Treasures: Gold, Oil and Wives tells the compelling historical tale of Thomas Chatfield, a sixteen-year-old boy from Cornwall, New York, who is discontent with his lot in life. Thomas works at a cotton mill and is a younger son in a family with too many boys. He yearns for something more, so he changes his name to John Thomas and runs away to seek his fortune.
Luck is with our hero, and he finds temporary work aboard a cargo ship that takes him to the small town of Cotuit in Cape Cod. Thomas then secures another short-term position with a retired sea captain named Seth Nickerson. By the end of his first winter away from home, Thomas has been all but adopted by the Nickerson family. He decides on a career as a sailor, but is lured to California by the promise of gold. He does not strike it rich, however, and quickly returns to sea. He works diligently, learns quickly, and spends his free time with the Nickerson family, eventually falling in love with Seth’s granddaughter, Florentine. Thomas is promoted to captain for his third whaling expedition and after a four-year sojourn as captain, he is able to retire and raise a family.
Living life on a parallel course is Bethuel Handy. Bethuel is Thomas’s eventual brother-in-law. Raised to be a sailor, Bethuel also spends time in the California gold mines before returning to life at sea.
Author M. Calvache, who is the great-great grandson of Bethuel Handy, has done an excellent job of weaving fact with fiction. Treasures is based on two historical sources, the journals of Thomas Chatfield and an 1860 San Francisco newspaper article about Bethuel Handy. The story is seamless and will give the readers a good sense of what life was like for a sailor in the mid-nineteenth century.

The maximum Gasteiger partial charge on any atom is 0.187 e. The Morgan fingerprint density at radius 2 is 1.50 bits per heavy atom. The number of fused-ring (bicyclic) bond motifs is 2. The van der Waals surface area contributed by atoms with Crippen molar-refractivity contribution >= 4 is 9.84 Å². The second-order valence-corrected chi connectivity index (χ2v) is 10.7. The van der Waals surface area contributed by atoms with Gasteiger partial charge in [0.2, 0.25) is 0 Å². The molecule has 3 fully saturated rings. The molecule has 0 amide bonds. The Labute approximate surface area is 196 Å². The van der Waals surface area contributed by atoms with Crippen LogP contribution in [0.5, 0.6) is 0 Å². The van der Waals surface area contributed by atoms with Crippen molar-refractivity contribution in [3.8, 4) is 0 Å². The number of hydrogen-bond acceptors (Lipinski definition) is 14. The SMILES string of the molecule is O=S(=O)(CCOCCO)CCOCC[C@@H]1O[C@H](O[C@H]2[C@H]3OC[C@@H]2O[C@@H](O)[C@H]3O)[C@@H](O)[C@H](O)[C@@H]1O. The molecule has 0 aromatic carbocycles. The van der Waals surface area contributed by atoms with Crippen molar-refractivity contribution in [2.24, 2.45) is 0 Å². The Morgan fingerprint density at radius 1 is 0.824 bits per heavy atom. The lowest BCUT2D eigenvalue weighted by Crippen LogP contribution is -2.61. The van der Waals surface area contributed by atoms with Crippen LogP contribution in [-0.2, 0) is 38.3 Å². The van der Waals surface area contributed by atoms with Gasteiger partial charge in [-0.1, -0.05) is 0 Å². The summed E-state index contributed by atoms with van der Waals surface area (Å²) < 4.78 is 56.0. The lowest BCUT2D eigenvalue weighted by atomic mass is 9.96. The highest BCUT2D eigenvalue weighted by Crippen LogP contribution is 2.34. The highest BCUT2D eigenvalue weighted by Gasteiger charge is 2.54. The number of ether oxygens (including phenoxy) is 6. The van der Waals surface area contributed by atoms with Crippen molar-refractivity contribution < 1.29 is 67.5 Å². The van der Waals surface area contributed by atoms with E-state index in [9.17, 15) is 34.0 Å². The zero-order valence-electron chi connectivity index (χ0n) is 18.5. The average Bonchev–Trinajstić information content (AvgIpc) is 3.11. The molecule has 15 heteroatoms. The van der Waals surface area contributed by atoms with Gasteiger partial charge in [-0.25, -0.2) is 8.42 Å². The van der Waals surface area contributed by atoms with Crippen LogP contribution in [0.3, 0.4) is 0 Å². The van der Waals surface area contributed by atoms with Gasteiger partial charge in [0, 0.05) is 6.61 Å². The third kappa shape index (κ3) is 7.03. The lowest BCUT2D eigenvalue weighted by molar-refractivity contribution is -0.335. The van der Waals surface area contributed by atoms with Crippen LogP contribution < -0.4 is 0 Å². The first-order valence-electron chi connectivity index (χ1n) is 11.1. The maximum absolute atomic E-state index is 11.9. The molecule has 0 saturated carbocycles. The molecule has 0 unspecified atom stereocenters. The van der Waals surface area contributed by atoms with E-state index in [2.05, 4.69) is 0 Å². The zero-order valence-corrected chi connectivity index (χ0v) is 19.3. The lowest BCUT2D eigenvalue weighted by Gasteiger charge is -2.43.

The author paints a particularly vivid picture of the dangers of whale hunting. For example, he writes:
Bethuel managed to drive the iron into his ugly head just before he hit. This secured that razor sharp object in the whale and out of the boat but it didn’t strike a vital region. The angry monster took the middle of the boat in his mouth as the men dodged that tooth filled abyss. He lifted us, boat and all, and tossed us into the sea.
The book has one significant problem. The first part of the 1860 newspaper article is included near the end of the book, completely halting the story. The characters are depicted reading this long article about Handy, and a brief epilogue sums up Thomas’s career. This is an abrupt and unsatisfying ending to an otherwise exciting story. The ending would have been more successful if readers had been provided with a look at the characters’ futures.
Despite this flaw, the hopes of two young men and the excitement of a life lived at sea are beautifully conveyed here. Readers will enjoy accompanying Thomas and Bethuel on their journey in search of gold, oil, and wives.